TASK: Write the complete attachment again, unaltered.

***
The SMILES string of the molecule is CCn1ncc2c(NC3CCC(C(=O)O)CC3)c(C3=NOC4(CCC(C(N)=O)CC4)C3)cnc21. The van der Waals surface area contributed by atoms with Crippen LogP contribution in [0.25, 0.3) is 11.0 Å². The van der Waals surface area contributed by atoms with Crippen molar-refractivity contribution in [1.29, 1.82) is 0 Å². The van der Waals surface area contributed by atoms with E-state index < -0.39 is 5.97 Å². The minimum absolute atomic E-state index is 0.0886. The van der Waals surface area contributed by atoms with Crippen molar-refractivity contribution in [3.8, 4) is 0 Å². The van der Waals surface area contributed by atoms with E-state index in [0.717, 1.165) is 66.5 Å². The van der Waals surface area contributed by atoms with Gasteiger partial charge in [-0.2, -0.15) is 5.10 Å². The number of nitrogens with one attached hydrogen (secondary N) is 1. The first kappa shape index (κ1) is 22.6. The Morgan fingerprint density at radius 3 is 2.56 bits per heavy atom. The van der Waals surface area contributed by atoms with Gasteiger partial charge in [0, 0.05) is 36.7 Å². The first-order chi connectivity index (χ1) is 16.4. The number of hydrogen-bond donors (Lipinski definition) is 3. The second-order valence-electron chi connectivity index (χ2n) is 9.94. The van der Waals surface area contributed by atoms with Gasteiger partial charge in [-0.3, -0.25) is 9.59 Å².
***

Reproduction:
The SMILES string of the molecule is CCn1ncc2c(NC3CCC(C(=O)O)CC3)c(C3=NOC4(CCC(C(N)=O)CC4)C3)cnc21. The van der Waals surface area contributed by atoms with Crippen LogP contribution in [0.25, 0.3) is 11.0 Å². The van der Waals surface area contributed by atoms with Crippen molar-refractivity contribution in [1.29, 1.82) is 0 Å². The van der Waals surface area contributed by atoms with E-state index < -0.39 is 5.97 Å². The minimum absolute atomic E-state index is 0.0886. The van der Waals surface area contributed by atoms with Crippen molar-refractivity contribution in [3.8, 4) is 0 Å². The van der Waals surface area contributed by atoms with E-state index in [0.717, 1.165) is 66.5 Å². The van der Waals surface area contributed by atoms with Gasteiger partial charge in [-0.2, -0.15) is 5.10 Å². The number of nitrogens with one attached hydrogen (secondary N) is 1. The first kappa shape index (κ1) is 22.6. The Morgan fingerprint density at radius 3 is 2.56 bits per heavy atom. The van der Waals surface area contributed by atoms with Gasteiger partial charge in [0, 0.05) is 36.7 Å². The first-order chi connectivity index (χ1) is 16.4. The number of hydrogen-bond donors (Lipinski definition) is 3. The second-order valence-electron chi connectivity index (χ2n) is 9.94. The van der Waals surface area contributed by atoms with Gasteiger partial charge in [-0.3, -0.25) is 9.59 Å².